Someone recently joked that I’m like Oprah. (Really, they were joking.) Oh no, I replied. Oprah’s monthly magazine ends with a column titled “What I Know for Sure.” Oprah knows something for sure at least twelve times a year. I don’t know doodley-squat ... ever.

Footprints lead to the shore of the sea
Beyond that point no trace remains

Thursday, July 12, 2018


At night
When darkness makes the edges soft
And thins the veil
The boy wept
I miss home, he cried
We are home, his parents soothed
No, my home before, now sobbing
His parents stroked his back, perplexed
You mean our old house?
No, not that one, the one before!
There was no other
You were born in that house
No! he wailed. The one BEFORE!
His parents understood at last
And cried with him

Friday, July 6, 2018

Water Moves the Color

I am participating in a four part Art and Meditation workshop. That doesn’t sound like such a remarkable thing until you know that I am a bit phobic about art. I joke (but not really joking) that my sister got all the artistic talent in the family. She is indeed a wonderful artist and my home is graced by several of her lovely paintings.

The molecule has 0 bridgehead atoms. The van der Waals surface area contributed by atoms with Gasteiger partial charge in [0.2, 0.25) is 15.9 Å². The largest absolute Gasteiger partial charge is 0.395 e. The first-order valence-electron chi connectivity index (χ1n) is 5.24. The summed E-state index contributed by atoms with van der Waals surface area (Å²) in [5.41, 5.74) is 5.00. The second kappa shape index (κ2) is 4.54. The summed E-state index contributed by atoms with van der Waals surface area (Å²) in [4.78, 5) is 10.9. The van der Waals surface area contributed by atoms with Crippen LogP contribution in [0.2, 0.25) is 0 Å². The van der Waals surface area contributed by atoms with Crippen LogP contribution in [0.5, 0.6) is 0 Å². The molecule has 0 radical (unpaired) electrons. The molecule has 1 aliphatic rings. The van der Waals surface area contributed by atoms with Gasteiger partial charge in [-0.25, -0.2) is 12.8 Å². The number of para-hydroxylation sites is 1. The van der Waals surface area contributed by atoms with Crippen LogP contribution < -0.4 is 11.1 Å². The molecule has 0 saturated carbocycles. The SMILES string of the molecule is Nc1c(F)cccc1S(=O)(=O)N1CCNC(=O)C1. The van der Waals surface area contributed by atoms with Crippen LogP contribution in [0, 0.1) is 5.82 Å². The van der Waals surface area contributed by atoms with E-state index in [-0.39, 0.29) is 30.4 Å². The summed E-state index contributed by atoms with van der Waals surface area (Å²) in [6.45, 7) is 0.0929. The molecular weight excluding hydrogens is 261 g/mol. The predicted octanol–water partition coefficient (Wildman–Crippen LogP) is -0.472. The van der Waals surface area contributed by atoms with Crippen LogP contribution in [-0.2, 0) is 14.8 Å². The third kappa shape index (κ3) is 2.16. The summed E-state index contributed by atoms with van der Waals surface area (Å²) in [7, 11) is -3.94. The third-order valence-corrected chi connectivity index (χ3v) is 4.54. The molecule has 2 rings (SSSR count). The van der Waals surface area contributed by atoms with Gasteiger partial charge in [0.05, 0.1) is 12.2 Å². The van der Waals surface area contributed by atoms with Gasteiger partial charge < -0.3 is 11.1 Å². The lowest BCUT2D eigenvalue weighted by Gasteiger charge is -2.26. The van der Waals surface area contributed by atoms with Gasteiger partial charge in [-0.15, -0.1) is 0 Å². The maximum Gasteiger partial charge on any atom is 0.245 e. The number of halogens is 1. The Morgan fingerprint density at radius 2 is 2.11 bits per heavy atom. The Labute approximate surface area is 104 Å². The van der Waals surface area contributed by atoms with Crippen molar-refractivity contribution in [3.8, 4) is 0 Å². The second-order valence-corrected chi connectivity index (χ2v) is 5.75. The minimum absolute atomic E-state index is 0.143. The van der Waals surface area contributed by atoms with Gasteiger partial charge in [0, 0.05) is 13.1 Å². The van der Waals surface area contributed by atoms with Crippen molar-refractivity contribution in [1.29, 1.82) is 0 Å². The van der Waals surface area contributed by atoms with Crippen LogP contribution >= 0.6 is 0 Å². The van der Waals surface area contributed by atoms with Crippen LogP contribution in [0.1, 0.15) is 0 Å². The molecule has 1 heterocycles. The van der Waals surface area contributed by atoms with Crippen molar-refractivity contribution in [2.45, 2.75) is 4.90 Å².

I feel about a blank piece of art paper the way some people feel about a blank screen when they are trying to write. So if you really understand how reluctant I am to do anything even remotely artistic, you will marvel at my willingness to try out this workshop. I marvel at it myself. The meditation aspect was the hook – THAT I’m comfortable with. And so I went.

And here is what happened....

The director of the workshop, Margaret, began with all of us in a sitting area. So far so good. I can sit. Tables and shelves in another part of the room were filled with all kinds of art supplies. I tried not to look. Her presence was calm and her words aimed to reassure. This was not about producing a certain product using specific techniques. This was about exploring, playing, discovering, allowing. Blah, blah, blah. Anxiety nipped at my heels.

Then, in giving us a brief orientation to the materials, she used the phrase “Water moves the color.” My soul phone rang and I hesitatingly answered. Hello? As we settled into meditation, those words held out their hands, inviting me to dance.